I have been a software developer for the past 5+ years and am considering switching to a role that is less focused on coding/development. UX design is one of the paths I am considering.
My two most recent positions were very broad development roles at small companies, where I did some front-end development but also a lot of business logic and data access work. At my most recent job, I was mentoring a junior developer on the team. For several months, I led him in sessions explaining HCI principles that I had learned in an introductory HCI course in college, supplementing it with more material from Jakob Nielsen and Donald Norman. (I have a bachelor's degree in computer science.)
I've always done development work with a UI design book on my desk, made sure that UIs I designed looked as professional as possible, and made sure to follow accepted design principles. But as a mentor, I truly rediscovered my strong interest in HCI and UX - and my passion for making sure that users have the most positive experience that they can while using software.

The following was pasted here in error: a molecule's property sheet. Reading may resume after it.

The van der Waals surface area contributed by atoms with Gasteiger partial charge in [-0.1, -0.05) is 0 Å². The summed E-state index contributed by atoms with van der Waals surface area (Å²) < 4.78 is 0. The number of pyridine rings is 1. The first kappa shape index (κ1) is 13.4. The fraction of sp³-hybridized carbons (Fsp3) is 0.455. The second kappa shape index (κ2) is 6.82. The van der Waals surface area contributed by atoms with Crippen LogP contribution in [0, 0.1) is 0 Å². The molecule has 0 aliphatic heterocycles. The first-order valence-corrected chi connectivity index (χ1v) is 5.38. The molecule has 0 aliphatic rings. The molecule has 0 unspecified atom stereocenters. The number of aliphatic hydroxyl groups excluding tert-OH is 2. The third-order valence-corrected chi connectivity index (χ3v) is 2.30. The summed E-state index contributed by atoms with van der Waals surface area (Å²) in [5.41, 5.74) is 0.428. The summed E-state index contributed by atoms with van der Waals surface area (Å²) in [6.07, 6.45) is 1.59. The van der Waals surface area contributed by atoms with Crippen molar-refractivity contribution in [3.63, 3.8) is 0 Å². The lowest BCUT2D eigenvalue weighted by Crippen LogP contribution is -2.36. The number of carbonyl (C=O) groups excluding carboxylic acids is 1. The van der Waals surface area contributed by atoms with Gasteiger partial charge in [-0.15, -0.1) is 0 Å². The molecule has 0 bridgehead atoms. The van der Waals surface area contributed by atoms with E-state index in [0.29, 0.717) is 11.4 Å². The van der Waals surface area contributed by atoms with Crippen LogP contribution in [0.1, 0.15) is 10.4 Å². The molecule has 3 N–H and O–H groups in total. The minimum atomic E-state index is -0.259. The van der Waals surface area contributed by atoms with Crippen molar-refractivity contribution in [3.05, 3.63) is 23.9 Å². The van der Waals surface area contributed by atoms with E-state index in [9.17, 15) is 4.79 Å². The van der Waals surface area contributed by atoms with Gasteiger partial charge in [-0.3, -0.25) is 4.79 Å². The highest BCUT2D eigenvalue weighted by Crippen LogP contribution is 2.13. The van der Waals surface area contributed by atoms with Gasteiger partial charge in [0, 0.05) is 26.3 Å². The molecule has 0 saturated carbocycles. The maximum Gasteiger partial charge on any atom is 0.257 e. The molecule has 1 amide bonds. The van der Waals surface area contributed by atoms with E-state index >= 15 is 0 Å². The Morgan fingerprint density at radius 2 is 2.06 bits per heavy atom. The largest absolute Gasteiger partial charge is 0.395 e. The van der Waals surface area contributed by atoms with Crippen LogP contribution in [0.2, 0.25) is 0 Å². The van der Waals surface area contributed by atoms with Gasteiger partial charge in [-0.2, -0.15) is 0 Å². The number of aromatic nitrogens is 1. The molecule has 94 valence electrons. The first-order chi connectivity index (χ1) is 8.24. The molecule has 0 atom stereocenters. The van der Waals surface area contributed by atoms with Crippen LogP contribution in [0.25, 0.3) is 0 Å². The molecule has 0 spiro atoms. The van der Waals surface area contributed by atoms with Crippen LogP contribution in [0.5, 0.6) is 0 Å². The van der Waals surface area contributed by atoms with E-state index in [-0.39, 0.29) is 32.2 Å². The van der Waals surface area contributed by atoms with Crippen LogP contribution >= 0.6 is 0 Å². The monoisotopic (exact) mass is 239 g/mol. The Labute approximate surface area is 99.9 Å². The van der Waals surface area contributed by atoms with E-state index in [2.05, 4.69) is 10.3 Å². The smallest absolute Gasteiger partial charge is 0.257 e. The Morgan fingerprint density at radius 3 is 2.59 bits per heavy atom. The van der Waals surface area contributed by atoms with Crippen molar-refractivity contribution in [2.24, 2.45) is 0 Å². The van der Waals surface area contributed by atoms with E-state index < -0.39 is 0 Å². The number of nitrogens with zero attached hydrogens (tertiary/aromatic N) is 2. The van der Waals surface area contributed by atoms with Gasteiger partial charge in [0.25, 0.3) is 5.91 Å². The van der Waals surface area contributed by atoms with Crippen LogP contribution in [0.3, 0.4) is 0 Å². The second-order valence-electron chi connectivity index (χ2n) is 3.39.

Before I begin shifting my career toward UX, I would really like to know what it is like to work in UX and what my expectations should be.
Within the broader classification of UX, which more specific roles suit themselves well to people with software development backgrounds? What kind of UX-related role can I reasonably expect to get in the near future with my background?
Will I need additional education and/or certification(s) before I can expect to land a job in UX?
How does a UX role differ depending on which development methodology an organization uses? How do UX roles differ based on the size of a company or company culture?
How do UX designers usually fit into their organizations? Who do they report to? Is it more common for them to be the only UX person on their team or have other UX practitioners working with them?
If you are a UX practitioner: How have you been affected by crunch times in a project? Is there a heavy requirement for overtime in UX, compared to development? (For a comparison: Most recently, I've worked 40-45 hours a week most weeks - occasionally exceeding 50 - on an agile team that uses scrum. I am also aware of development shops with heavy overtime requirements, and used to work in one.)
I've seen a few other questions here at UX Stack Exchange that address some, but not all, of the same topics: